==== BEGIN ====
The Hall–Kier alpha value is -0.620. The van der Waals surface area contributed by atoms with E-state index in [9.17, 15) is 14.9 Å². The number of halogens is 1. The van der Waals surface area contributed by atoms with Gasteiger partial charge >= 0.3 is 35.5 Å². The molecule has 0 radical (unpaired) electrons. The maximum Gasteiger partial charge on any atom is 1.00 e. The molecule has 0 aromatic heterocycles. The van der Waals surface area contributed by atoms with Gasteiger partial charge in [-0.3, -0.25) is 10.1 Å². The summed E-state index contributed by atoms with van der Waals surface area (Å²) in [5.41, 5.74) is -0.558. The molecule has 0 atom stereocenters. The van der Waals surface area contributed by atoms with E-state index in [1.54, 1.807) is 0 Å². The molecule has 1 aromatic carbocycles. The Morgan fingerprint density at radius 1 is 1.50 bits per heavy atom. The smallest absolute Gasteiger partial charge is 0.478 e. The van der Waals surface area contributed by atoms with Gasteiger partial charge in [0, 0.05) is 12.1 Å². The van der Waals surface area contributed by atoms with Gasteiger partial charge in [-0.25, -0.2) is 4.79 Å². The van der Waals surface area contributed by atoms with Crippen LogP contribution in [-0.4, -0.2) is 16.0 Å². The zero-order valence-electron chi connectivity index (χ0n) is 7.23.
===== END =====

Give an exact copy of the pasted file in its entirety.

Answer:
The Hall–Kier alpha value is -0.620. The van der Waals surface area contributed by atoms with E-state index in [9.17, 15) is 14.9 Å². The number of halogens is 1. The van der Waals surface area contributed by atoms with Gasteiger partial charge >= 0.3 is 35.5 Å². The molecule has 0 radical (unpaired) electrons. The maximum Gasteiger partial charge on any atom is 1.00 e. The molecule has 0 aromatic heterocycles. The van der Waals surface area contributed by atoms with Gasteiger partial charge in [-0.3, -0.25) is 10.1 Å². The summed E-state index contributed by atoms with van der Waals surface area (Å²) in [5.41, 5.74) is -0.558. The molecule has 0 atom stereocenters. The van der Waals surface area contributed by atoms with E-state index in [1.54, 1.807) is 0 Å². The molecule has 1 aromatic carbocycles. The Morgan fingerprint density at radius 1 is 1.50 bits per heavy atom. The smallest absolute Gasteiger partial charge is 0.478 e. The van der Waals surface area contributed by atoms with Gasteiger partial charge in [0, 0.05) is 12.1 Å². The van der Waals surface area contributed by atoms with Gasteiger partial charge in [-0.25, -0.2) is 4.79 Å². The van der Waals surface area contributed by atoms with Crippen LogP contribution in [-0.4, -0.2) is 16.0 Å². The zero-order valence-electron chi connectivity index (χ0n) is 7.23.